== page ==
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June 2010
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Addressing the iPad/Kindle Spin

Well, the internet is abuzz today with talk of a recent report by a Citi analyst declaring the Kindle effectively dead in the water in the long haul.  Now, if you accept the validity of the analysis of where things stand today, and let’s say for the sake of argument that we do for the moment, there’re still some problems to be addressed.  Here’s some details in the wording that a lot of people aren’t looking at very clearly.

The analyst observes that the “Kindle currently enjoys a price and selection advantage over the iBook platform” but ominously follows it with “it’s hard to see why the gap won’t narrow over time.”  It’s difficult to see where the negativity is coming from here.  He states that Kindle is in the lead and then adds some doomsaying to the end of the sentence.

The same basic theory ends up applying to the point by point comparison.  The analyst’s argument seems to hinge on the idea that Amazon(NASDAQ:AMZN), clearly a front runner in the mainstream ebook market and a fairly innovative company in general, is going to leave what systems it has in place as they are now and hope for the best.  I get that Apple(NASDAQ:AAPL) is a great company and that many people feel they’re inevitably going to take over whatever market they approach.  If that’s really the case though, we can do without the spins on the facts in the meantime, don’t you think?

8 comments to Addressing the iPad/Kindle Spin

  • John London

    The iPad is a Kindle killer just like the laptop was a desktop killer. It ain’t gonna happen.

  • TomF

    It looks like Kindle is fighting back with a $189 price tag. I hope they keep this price drop up all the way to $100. I could finally get one for everyone in the family, that is a total of 5.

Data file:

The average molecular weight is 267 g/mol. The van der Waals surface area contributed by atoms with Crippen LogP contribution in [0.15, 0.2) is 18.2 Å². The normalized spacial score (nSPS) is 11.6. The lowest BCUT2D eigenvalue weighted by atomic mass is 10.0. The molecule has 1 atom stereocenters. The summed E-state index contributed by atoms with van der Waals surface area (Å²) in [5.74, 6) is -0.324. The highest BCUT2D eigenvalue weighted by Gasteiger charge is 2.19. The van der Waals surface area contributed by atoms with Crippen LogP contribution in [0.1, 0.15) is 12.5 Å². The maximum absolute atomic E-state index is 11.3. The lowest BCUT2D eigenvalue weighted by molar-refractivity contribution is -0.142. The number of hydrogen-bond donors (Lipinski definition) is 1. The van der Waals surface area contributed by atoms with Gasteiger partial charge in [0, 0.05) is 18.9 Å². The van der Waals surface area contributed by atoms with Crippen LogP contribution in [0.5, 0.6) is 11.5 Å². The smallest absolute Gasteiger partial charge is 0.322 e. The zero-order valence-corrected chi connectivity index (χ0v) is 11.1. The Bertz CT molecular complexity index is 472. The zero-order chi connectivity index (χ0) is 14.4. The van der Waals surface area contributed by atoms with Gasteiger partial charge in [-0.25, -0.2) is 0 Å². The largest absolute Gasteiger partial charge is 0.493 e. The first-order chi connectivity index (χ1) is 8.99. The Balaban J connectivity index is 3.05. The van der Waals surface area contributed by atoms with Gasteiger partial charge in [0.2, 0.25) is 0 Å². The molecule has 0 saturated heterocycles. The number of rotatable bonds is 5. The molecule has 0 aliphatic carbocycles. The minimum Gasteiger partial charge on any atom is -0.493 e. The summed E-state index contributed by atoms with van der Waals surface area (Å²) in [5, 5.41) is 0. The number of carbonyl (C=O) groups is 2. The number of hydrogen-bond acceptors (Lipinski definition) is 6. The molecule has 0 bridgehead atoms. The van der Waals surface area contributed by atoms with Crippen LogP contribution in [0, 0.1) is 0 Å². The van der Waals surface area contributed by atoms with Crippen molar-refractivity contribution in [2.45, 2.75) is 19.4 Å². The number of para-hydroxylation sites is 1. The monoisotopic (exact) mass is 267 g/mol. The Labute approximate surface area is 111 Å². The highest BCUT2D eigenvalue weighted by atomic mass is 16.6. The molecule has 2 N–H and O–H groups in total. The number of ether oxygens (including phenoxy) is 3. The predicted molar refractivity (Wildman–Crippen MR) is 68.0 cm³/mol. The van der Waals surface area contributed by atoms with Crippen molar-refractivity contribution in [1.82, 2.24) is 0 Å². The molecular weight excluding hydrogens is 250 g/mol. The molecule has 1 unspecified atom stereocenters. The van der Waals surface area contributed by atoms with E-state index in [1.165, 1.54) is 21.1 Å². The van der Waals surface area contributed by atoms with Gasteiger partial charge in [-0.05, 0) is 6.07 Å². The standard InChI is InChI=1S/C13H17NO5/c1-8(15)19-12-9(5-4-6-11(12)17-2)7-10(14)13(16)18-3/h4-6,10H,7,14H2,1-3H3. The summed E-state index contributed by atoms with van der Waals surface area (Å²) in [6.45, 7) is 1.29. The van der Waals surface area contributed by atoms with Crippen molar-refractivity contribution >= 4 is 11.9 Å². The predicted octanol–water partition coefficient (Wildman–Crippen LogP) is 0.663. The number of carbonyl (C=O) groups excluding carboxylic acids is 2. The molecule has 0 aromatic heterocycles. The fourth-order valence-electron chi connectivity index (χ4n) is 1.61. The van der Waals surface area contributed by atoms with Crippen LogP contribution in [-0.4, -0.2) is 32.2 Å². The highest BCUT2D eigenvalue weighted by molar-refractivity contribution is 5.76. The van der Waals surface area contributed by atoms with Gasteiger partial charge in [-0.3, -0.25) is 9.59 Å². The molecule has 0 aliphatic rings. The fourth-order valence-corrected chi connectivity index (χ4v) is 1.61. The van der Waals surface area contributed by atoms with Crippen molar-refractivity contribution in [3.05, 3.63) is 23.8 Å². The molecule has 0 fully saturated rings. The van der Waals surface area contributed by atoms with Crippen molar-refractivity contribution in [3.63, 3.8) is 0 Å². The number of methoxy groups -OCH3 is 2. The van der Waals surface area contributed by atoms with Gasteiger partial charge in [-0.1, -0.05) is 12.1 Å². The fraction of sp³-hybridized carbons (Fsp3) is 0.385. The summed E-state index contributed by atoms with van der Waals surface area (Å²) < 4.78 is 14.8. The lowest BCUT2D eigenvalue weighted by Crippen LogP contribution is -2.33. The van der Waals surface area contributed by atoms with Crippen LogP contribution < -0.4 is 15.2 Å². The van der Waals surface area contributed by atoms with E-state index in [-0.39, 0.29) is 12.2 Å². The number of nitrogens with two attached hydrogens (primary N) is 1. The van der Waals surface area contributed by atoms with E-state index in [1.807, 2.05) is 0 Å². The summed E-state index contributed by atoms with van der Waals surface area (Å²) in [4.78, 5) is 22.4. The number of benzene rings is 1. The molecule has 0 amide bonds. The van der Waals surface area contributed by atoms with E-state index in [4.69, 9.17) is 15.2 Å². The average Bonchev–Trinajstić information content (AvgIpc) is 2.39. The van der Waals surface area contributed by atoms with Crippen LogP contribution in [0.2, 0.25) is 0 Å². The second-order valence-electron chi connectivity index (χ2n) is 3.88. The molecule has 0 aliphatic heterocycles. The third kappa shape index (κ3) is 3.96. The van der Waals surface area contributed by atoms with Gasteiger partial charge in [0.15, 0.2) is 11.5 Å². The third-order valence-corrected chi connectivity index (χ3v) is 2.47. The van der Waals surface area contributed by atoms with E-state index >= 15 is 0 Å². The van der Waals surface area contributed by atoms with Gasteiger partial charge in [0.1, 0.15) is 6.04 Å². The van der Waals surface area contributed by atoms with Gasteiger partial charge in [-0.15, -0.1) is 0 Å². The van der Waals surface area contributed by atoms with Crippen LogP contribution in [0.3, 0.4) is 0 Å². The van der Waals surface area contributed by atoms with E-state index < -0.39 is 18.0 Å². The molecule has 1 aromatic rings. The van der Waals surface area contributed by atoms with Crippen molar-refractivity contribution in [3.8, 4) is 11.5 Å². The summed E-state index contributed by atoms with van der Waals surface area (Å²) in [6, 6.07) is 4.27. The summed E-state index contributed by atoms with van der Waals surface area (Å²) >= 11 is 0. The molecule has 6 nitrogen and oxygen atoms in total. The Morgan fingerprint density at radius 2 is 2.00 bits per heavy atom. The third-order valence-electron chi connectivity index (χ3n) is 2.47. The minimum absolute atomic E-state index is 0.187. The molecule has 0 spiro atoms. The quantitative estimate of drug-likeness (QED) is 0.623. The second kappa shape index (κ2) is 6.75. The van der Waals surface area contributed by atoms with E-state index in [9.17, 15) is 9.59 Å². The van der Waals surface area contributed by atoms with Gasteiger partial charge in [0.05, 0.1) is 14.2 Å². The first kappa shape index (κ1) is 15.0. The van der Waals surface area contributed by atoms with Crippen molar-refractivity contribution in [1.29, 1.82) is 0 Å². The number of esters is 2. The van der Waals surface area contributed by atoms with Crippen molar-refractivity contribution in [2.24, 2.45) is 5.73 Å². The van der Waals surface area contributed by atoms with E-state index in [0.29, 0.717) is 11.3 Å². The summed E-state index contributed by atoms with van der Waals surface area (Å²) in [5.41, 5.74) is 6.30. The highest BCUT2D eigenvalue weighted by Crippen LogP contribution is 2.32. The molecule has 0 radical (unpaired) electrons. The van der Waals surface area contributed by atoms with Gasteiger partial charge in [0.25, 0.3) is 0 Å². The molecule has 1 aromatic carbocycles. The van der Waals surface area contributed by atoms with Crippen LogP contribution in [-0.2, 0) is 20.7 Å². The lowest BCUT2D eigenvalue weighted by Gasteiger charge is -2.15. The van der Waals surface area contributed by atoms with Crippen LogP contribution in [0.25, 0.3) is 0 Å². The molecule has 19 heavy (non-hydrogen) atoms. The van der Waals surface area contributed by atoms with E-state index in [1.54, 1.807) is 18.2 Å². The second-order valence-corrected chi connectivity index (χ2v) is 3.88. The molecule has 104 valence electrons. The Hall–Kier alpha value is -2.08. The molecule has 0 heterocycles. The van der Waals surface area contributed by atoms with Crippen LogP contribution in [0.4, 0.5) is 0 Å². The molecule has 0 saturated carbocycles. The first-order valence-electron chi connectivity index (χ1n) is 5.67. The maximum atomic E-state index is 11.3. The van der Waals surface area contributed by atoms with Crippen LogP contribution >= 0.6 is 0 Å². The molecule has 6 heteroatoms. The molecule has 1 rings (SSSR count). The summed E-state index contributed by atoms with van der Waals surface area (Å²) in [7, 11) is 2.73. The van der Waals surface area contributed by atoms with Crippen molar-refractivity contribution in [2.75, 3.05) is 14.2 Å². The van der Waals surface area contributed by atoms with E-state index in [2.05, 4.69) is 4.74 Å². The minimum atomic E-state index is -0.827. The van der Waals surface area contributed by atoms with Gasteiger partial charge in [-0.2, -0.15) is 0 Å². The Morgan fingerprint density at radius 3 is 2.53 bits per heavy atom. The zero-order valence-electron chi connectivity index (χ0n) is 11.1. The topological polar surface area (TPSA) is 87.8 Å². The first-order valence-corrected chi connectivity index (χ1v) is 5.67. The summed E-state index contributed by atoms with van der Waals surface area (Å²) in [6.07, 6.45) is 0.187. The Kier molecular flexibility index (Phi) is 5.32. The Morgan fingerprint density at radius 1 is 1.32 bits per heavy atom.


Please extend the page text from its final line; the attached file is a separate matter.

• Charles

    The Kindle price drop is not meant to fight the iPad. The kindle dropped to $189 because the nook dropped to $200.

    I remember when the iPhone 3G came out and everybody was predicting it would kill the Nintendo DS because it had games…

    And these analyst forget that there is a kindle app for iPad.

  • BobW

    The iPad will kill the Kindle the way that a fancy handle

    http://www.classicshaving.com/Cartridge_Razors.html

    will kill off Gillette.

    The real money is in selling the blades.

  • bill p.

    “The iPad is a Kindle killer just like the laptop was a desktop killer.” Better analogy: The iPad is a better e-reader than the Kindle the way a laptop is a better MP3 player than an iPod.

    They’re two completely different things. That’s the real problem with the comparison. I don’t see how all these tech writers are getting away with making the comparison. The iPad should be a non-issue to the e-reader market.

  • A complaint I’ve heard since the Kindle came out is that it is a single use device. Many of the people making that complaint like the iPad because they can do other things with it than read eBooks. Great, it is multi-functional, but it ends up compromised as an eBook reader in some ways. It is heavier, more expensive, and harder on the eyes. However, I will say that the touch screen and faster display do offer some user interface advantages to the eBook reading experience. I wouldn’t mind seeing a capacitive touch screen on the Kindle, and I wish that e-ink was more responsive. The Kindle is just fine for reading a novel, but I’m also using it for scholarly work where I’m jumping around, highlighting, and adding notes. The iBooks interface has some advantages there, although neither is perfect.

    So, I think there is some measure of competition between the devices, but the Kindle today has advantages over the iPad, and the concept of a device optimized for eBooks as opposed to a multi-function media-pad/portable-computer is viable for many years in my opinion.

  • David Poulin

    As a “single purpose” device the selection offered by the Kindle, along with the low price makes it attractive. My reason for staying with the Kindle is the fact that the 3G coverage does not require a monthly plan. That makes the delivery of content the best in the industry (for e-reading anyway). Interestingly enough it was Apple that taught us that content delivery is often king.

  • Tricia

    I have both a Kindle 2 and an iPad and love them both. Which device I use depends on where I am and what I want to do. Both are amazing. It isn’t a one or the other choice.

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